A. Qualitative impairment in social interaction, as manifested by at least two of the following:

  • marked impairments in the use of multiple nonverbal behaviors such as eye-to-eye gaze, facial expression, body postures, and gestures to regulate social interaction
  • failure to develop peer relationships appropriate to developmental level
  • a lack of spontaneous seeking to share enjoyment, interests, or achievements with other people (e.g. by a lack of showing, bringing, or pointing out objects of interest to other people)
  • lack of social or emotional reciprocity

B. Restricted repetitive and stereotyped patterns of behavior, interests, and activities, as manifested by at least one of the following:

  • encompassing preoccupation with one or more stereotyped and restricted patterns of interest that is abnormal either in intensity or focus <
  • apparently inflexible adherence to specific, nonfunctional routines or rituals
  • stereotyped and repetitive motor mannerisms (e.g., hand or finger flapping or twisting, or complex whole-body movements)
  • persistent preoccupation with parts of objects

C. The disturbance causes clinically significant impairment in social, occupational, or other important areas of functioning

D. There is no clinically significant general delay in language (e.g., single words used by age 2 years, communicative phrases used by age 3 years)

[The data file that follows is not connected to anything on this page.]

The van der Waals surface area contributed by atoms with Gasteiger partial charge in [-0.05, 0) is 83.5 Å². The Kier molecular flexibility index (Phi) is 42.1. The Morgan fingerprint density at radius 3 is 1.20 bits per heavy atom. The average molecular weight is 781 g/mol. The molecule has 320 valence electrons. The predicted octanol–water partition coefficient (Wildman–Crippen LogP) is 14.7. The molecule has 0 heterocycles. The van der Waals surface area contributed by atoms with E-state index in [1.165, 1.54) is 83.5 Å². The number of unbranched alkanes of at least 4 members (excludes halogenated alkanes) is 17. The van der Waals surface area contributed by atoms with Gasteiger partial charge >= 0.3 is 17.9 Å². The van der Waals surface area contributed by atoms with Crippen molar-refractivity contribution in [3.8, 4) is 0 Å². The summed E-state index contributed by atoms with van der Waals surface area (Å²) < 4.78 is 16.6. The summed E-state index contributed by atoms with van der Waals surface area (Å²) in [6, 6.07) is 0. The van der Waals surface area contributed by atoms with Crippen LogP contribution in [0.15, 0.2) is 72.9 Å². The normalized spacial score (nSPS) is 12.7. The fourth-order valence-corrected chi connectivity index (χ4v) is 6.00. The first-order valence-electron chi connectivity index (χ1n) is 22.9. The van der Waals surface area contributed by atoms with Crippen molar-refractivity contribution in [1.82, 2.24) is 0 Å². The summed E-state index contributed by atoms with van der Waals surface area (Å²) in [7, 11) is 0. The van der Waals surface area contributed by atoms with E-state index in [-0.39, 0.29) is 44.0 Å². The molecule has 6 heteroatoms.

E. There is no clinically significant delay in cognitive development or in the development of age-appropriate self-help skills, adaptive behavior (other than social interaction), and curiosity about the environment in childhood

F. Criteria are not met for another specific Pervasive Developmental Disorder or Schizophrenia

Do you know anyone with Aspergers?

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0 thoughts on “My Son and AS

  • June 5, 2009 at 10:01 am

    My son will be 8 this month and he has AS. It’s mild to some but enough for me to notice it. He will start talking about his own interests to the point that it’s all he talks about. That may not sounds like it’s odd but to someone who hears non-stop about Thomas the Train over and over and over, it’s mentally exhausting. I want my son to be well rounded and now he has moved from the Train phase to the History phase. Right now it’s Titanic and animals he can name and things of that nature he can relate to. I have tried for years to tell him to “stop” and it doesn’t work. However, when I snap my fingers where he can hear it it’s like his mind routes a different direction and he’s on to something else. For Connor, that’s the thing that works for him. He isn’t in to video games yet but he loves books, museums, traveling, etc. So instead of an actual gift for his birthday we are going to New Orleans again. He loves it there.

  • June 3, 2009 at 6:29 pm

    I lack social and emotional reciprocity.  =D  Awesome for a t-shirt.  Hugs to you and your kiddo.  I can at least empathize here.  The rest of the world stumps me.  You sound like a wise mom.